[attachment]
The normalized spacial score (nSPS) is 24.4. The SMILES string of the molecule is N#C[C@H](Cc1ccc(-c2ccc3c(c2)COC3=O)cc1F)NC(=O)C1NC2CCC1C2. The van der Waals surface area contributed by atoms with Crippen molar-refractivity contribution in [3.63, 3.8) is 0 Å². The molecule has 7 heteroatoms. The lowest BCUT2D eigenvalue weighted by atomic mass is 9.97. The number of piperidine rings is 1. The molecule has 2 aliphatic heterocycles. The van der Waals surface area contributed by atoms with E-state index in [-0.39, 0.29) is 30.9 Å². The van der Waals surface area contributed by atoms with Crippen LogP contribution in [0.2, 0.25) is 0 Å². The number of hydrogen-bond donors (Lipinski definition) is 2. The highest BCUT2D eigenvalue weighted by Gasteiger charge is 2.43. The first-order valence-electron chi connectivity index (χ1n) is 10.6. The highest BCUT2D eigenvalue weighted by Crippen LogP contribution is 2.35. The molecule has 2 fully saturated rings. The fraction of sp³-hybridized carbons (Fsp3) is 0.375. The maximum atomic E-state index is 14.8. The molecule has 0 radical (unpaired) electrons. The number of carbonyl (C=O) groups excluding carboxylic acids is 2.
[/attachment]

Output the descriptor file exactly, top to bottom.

The normalized spacial score (nSPS) is 24.4. The SMILES string of the molecule is N#C[C@H](Cc1ccc(-c2ccc3c(c2)COC3=O)cc1F)NC(=O)C1NC2CCC1C2. The van der Waals surface area contributed by atoms with Crippen molar-refractivity contribution in [3.63, 3.8) is 0 Å². The molecule has 7 heteroatoms. The lowest BCUT2D eigenvalue weighted by atomic mass is 9.97. The number of piperidine rings is 1. The molecule has 2 aliphatic heterocycles. The van der Waals surface area contributed by atoms with E-state index in [-0.39, 0.29) is 30.9 Å². The van der Waals surface area contributed by atoms with Crippen LogP contribution in [0.2, 0.25) is 0 Å². The number of hydrogen-bond donors (Lipinski definition) is 2. The highest BCUT2D eigenvalue weighted by Gasteiger charge is 2.43. The first-order valence-electron chi connectivity index (χ1n) is 10.6. The highest BCUT2D eigenvalue weighted by Crippen LogP contribution is 2.35. The molecule has 2 fully saturated rings. The fraction of sp³-hybridized carbons (Fsp3) is 0.375. The maximum atomic E-state index is 14.8. The molecule has 0 radical (unpaired) electrons. The number of carbonyl (C=O) groups excluding carboxylic acids is 2.